My high school AP Microeconomics teacher asked a volunteer to eat an entire bag of marshmellows Mr Potts had the student rate his enjoyment of each marshmellow on a 1 10 scale with every new marshmellow getting a lower rating until the student asked to stop A graph of his utility from each marshmellow demonstrated the economic law of diminishing marginal utility to the class A rational individual makes decisions based on whatever maximizes their marginal utility This is a bedrock principle of public policy which this book asserts to be inapplicable below the poverty linePeople living in poverty in first world countries make decisions about work budgeting and family planning that appear irrational to economists The law of diminishing marginal utility indicates that a rational person balances their present and future selves but the data collected by researches document that the impoverished persistently and disproportionately prioritize the present moment to their long term detriment Policy proposals from the left and the right both acknowledge this seemingly irrational behavior but draw opposite conclusions about its causeRightwingers blame the individual's bad choices as well as a culture of poverty that causes or encourages dysfunctional behavior Examples of this perspective are Black Rednecks and White Liberals; Coming Apart The State of White America 1960 2010; The Unheavenly City; and movies like The Florida ProjectLeftwingers counter asserting that contemporary society is the dysfunctional actor People on the bottom rung are either making the best of their limited opportunities or are victims of the surrounding sociology Examples I'm familiar with include MLK's Where Do We Go from Here Chaos or Community?; The Alternative Most of What You Believe About Poverty Is Wrong; The Corner A Year in the Life of an Inner City Neighborhood; and Joauin Phoenix's JokerThis book does not fit into either of these two major interpretive frameworks for explaining poverty Instead the author sets out to show how Mr Potts' high school marshmellow experiment was incomplete an economics of the well off Karelis does this by categorizing our purchases and decisions as a mix of those that give us pleasure marshmellows and those that predominantly relieve negative emotions like boredom stress and pain The conditions of living below the poverty line create a deep and persistent hole of negative emotions and the desperate efforts of the poor to briefly relieve these psychological conditions can obviate the normal law of diminishing marginal utility This has broad implications for how to craft effective policy reforms to reduce povertyIn the 1960s the socialist MLK and the libertarian Milton Friedman proposed that the government's War on Poverty should include a means tested basic income or as I like to call it Social Security for All Reducing age of eligibility for Social Security benefits from our 60s to our 20s while phasing out distributions as income level rises would eliminate material poverty for every American citizen without also discouraging work or bankrupting the government see Charles Murray's In Our Hands A Plan to Replace the Welfare State for the details These bipartisan ideal was recently resuscitated by Andrew Yang as well as the brief experiment with a means tested basic income for every American during the coronavirus pandemic A 1200 check and an additional 600month in unemployment benefits did wonders for relieving poverty during the lockdown I believe the positive data from further experiments by governments and nonprofits that give cash with few or no strings attached will eventually bring about a widespread adoption of basic income programs This book offers an explanation of why the behavior of people in poverty will closely align with the rest of society once a basic income sets a floor to their material conditions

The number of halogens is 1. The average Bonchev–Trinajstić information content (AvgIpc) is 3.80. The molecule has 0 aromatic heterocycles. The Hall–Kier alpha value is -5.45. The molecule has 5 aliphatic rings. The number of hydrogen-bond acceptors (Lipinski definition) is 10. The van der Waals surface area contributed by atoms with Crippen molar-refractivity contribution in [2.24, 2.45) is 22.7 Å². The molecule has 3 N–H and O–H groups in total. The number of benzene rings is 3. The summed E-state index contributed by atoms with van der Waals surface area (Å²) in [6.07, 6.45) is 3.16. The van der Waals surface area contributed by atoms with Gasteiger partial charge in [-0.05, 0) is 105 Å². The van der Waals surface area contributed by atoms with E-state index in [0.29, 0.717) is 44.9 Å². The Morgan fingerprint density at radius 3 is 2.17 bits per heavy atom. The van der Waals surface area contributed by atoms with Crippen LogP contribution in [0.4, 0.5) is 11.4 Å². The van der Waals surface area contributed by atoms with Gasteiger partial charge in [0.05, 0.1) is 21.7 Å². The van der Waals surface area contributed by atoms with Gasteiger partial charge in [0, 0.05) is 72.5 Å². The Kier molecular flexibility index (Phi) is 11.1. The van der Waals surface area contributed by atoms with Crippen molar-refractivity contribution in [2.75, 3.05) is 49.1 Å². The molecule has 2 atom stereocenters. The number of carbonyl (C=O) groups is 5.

4. Norman Matos Norman Matos says: